Salley came Saturday, Dec. 17, to work on the problem and got the furnace working temporarily. He told Paine that if she had any other problems, he would call a repairman to address it on Monday.

She said that on Saturday night it stopped working again, and she spent more days using her oven for heat.

Outside temperatures dipped to a low of 3 degrees.

On the afternoon of Monday, Dec. 19, 11 days after the oil tank first ran out of oil, a furnace repairman from KMM Heating fixed the problem, Paine said.

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 's picture

Previous Tenant

I was a previous tenant for Mr Marcisso. Although I do not remember the exact address, it is the building on the corner of Pearl and Cottage street. This apartment also passed Avesta Housing standards. I had mold in my apartment, single pain windows, and many cold nights without heat. A few calls and letters with no response from Mr Marcisso led me to believe nothing would be done. Fearful I would have to move if I contacted Avesta, I kept quiet. I had a year lease which I completed, 2008-2009, and thankfully was able to transfer out of that county and away from that mess. I definitely left that apartment in better condition than I received it, gave Mr Marcisso a forwarding address, and was not surprised when I did not receive my deposit back. I did not pursue as I moved out of state and did not have the funding to attempt such a feat. I know Mr Marcisso counts on that. Taking advantage of the population that has the least ability to defend itself. Nice guy...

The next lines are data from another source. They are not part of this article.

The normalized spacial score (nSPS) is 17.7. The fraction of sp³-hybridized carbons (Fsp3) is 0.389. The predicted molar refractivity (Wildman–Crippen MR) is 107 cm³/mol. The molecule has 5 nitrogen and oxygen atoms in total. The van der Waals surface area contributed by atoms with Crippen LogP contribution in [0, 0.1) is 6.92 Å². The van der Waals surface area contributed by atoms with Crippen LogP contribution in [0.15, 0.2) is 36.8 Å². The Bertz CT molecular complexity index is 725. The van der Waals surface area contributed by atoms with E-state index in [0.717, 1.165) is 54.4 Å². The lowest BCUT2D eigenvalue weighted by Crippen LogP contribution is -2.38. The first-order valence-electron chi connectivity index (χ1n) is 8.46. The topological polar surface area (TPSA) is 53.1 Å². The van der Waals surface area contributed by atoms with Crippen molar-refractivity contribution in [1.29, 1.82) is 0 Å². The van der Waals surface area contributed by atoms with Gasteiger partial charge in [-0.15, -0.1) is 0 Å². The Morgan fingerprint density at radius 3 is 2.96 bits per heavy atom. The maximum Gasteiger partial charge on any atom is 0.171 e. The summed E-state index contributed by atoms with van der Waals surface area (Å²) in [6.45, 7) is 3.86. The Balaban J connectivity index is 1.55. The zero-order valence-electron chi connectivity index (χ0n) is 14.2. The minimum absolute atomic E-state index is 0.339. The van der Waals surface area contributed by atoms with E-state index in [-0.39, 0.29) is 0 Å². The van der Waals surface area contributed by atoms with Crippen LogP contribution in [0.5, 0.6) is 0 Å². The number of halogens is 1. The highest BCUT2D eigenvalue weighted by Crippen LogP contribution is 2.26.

Where I live now is beautiful, anything I need done in my unit is addressed with in a day courteously and quickly. It is disgusting what 'Avesta" approves habitable, and unfortunately the many of the clients they serve are at their mercy for many reasons. Ill let you ponder on that...

 's picture

11 days with 'intermittent

11 days with 'intermittent heat' in December in Maine is inexcusable! You can bet if it was Mr Marcisso's home and family the issue would have been fixed correctly the 1st time!

JOHN PAINTER's picture

Is there a problem at MSHA?

While I certainly understand MSHA wanting to work with and develop house options for Mainers with owners, they do have obligations in administration of federal funds, to assure both parties abide by HUD rules. The response from MSHA representative didn't make sense, hopefully they were misquoted, this is a pretty clear violation by the owner of the HQS (thermal environment requirement, possibly Access too since the implied habitability is in question if it's that cold) which either the local PHA or certainly MSHA is absolutely supposed to vigorously remedy with the owner i.e. rent can be withheld, the owner can be removed as a vendor, lost rent during in habitability recovered. I hope the owner addresses the deficiencies he has accepted rent for and the tenants receive the housing they signed their rental agreement for.